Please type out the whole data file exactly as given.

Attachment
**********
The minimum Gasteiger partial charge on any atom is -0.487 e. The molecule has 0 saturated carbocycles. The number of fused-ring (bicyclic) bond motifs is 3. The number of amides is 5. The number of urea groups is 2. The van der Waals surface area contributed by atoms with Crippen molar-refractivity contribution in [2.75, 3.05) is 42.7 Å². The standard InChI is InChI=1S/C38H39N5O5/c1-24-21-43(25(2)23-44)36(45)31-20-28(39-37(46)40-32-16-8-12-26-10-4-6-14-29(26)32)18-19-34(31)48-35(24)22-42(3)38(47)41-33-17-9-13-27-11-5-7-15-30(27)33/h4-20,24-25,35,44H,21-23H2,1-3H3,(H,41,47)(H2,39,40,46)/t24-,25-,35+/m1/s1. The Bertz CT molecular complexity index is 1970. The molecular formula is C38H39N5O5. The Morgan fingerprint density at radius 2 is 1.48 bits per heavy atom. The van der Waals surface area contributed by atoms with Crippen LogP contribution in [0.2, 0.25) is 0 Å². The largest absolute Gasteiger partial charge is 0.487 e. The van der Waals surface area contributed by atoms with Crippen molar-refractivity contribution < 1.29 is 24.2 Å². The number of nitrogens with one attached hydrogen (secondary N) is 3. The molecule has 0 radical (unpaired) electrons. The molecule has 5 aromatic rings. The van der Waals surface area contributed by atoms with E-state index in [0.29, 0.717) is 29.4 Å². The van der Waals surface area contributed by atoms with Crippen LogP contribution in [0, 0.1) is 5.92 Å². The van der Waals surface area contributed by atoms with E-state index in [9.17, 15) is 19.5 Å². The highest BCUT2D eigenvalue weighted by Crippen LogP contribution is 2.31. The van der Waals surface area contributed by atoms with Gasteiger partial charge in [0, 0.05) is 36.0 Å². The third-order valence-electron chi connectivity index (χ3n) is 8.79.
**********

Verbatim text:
The minimum Gasteiger partial charge on any atom is -0.487 e. The molecule has 0 saturated carbocycles. The number of fused-ring (bicyclic) bond motifs is 3. The number of amides is 5. The number of urea groups is 2. The van der Waals surface area contributed by atoms with Crippen molar-refractivity contribution in [2.75, 3.05) is 42.7 Å². The standard InChI is InChI=1S/C38H39N5O5/c1-24-21-43(25(2)23-44)36(45)31-20-28(39-37(46)40-32-16-8-12-26-10-4-6-14-29(26)32)18-19-34(31)48-35(24)22-42(3)38(47)41-33-17-9-13-27-11-5-7-15-30(27)33/h4-20,24-25,35,44H,21-23H2,1-3H3,(H,41,47)(H2,39,40,46)/t24-,25-,35+/m1/s1. The Bertz CT molecular complexity index is 1970. The molecular formula is C38H39N5O5. The Morgan fingerprint density at radius 2 is 1.48 bits per heavy atom. The van der Waals surface area contributed by atoms with Crippen LogP contribution in [0.2, 0.25) is 0 Å². The largest absolute Gasteiger partial charge is 0.487 e. The van der Waals surface area contributed by atoms with Crippen molar-refractivity contribution < 1.29 is 24.2 Å². The number of nitrogens with one attached hydrogen (secondary N) is 3. The molecule has 0 radical (unpaired) electrons. The molecule has 5 aromatic rings. The van der Waals surface area contributed by atoms with E-state index in [0.29, 0.717) is 29.4 Å². The van der Waals surface area contributed by atoms with Crippen LogP contribution in [0, 0.1) is 5.92 Å². The van der Waals surface area contributed by atoms with E-state index in [9.17, 15) is 19.5 Å². The highest BCUT2D eigenvalue weighted by Crippen LogP contribution is 2.31. The van der Waals surface area contributed by atoms with Gasteiger partial charge in [0, 0.05) is 36.0 Å². The third-order valence-electron chi connectivity index (χ3n) is 8.79.